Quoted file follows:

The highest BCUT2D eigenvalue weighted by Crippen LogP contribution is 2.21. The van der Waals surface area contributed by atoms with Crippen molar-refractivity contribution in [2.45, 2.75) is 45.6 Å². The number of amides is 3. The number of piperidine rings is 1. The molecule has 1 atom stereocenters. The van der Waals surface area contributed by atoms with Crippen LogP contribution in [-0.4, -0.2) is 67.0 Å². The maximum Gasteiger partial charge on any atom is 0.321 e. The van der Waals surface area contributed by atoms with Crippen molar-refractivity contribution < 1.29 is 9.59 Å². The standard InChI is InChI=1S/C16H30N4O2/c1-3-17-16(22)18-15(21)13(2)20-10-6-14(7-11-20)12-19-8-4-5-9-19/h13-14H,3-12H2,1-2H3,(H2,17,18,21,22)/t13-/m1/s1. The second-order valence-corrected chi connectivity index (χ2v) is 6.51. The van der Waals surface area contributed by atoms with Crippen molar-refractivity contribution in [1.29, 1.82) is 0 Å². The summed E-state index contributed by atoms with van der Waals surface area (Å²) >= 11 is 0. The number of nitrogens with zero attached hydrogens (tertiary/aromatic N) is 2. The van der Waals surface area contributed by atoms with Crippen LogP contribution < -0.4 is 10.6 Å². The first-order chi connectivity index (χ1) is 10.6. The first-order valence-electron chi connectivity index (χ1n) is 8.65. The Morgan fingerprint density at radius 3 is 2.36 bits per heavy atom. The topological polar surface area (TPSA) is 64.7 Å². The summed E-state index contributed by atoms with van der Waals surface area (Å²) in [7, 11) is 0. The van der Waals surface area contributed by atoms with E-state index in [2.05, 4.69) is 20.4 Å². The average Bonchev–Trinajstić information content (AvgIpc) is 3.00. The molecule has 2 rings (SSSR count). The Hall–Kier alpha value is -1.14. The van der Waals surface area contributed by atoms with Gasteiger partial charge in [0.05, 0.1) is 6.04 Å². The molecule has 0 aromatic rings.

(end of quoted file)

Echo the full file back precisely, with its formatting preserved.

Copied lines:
The highest BCUT2D eigenvalue weighted by Crippen LogP contribution is 2.21. The van der Waals surface area contributed by atoms with Crippen molar-refractivity contribution in [2.45, 2.75) is 45.6 Å². The number of amides is 3. The number of piperidine rings is 1. The molecule has 1 atom stereocenters. The van der Waals surface area contributed by atoms with Crippen LogP contribution in [-0.4, -0.2) is 67.0 Å². The maximum Gasteiger partial charge on any atom is 0.321 e. The van der Waals surface area contributed by atoms with Crippen molar-refractivity contribution < 1.29 is 9.59 Å². The standard InChI is InChI=1S/C16H30N4O2/c1-3-17-16(22)18-15(21)13(2)20-10-6-14(7-11-20)12-19-8-4-5-9-19/h13-14H,3-12H2,1-2H3,(H2,17,18,21,22)/t13-/m1/s1. The second-order valence-corrected chi connectivity index (χ2v) is 6.51. The van der Waals surface area contributed by atoms with Crippen molar-refractivity contribution in [1.29, 1.82) is 0 Å². The summed E-state index contributed by atoms with van der Waals surface area (Å²) >= 11 is 0. The number of nitrogens with zero attached hydrogens (tertiary/aromatic N) is 2. The van der Waals surface area contributed by atoms with Crippen LogP contribution < -0.4 is 10.6 Å². The first-order chi connectivity index (χ1) is 10.6. The first-order valence-electron chi connectivity index (χ1n) is 8.65. The Morgan fingerprint density at radius 3 is 2.36 bits per heavy atom. The topological polar surface area (TPSA) is 64.7 Å². The summed E-state index contributed by atoms with van der Waals surface area (Å²) in [7, 11) is 0. The van der Waals surface area contributed by atoms with E-state index in [2.05, 4.69) is 20.4 Å². The average Bonchev–Trinajstić information content (AvgIpc) is 3.00. The molecule has 2 rings (SSSR count). The Hall–Kier alpha value is -1.14. The van der Waals surface area contributed by atoms with Gasteiger partial charge in [0.05, 0.1) is 6.04 Å². The molecule has 0 aromatic rings.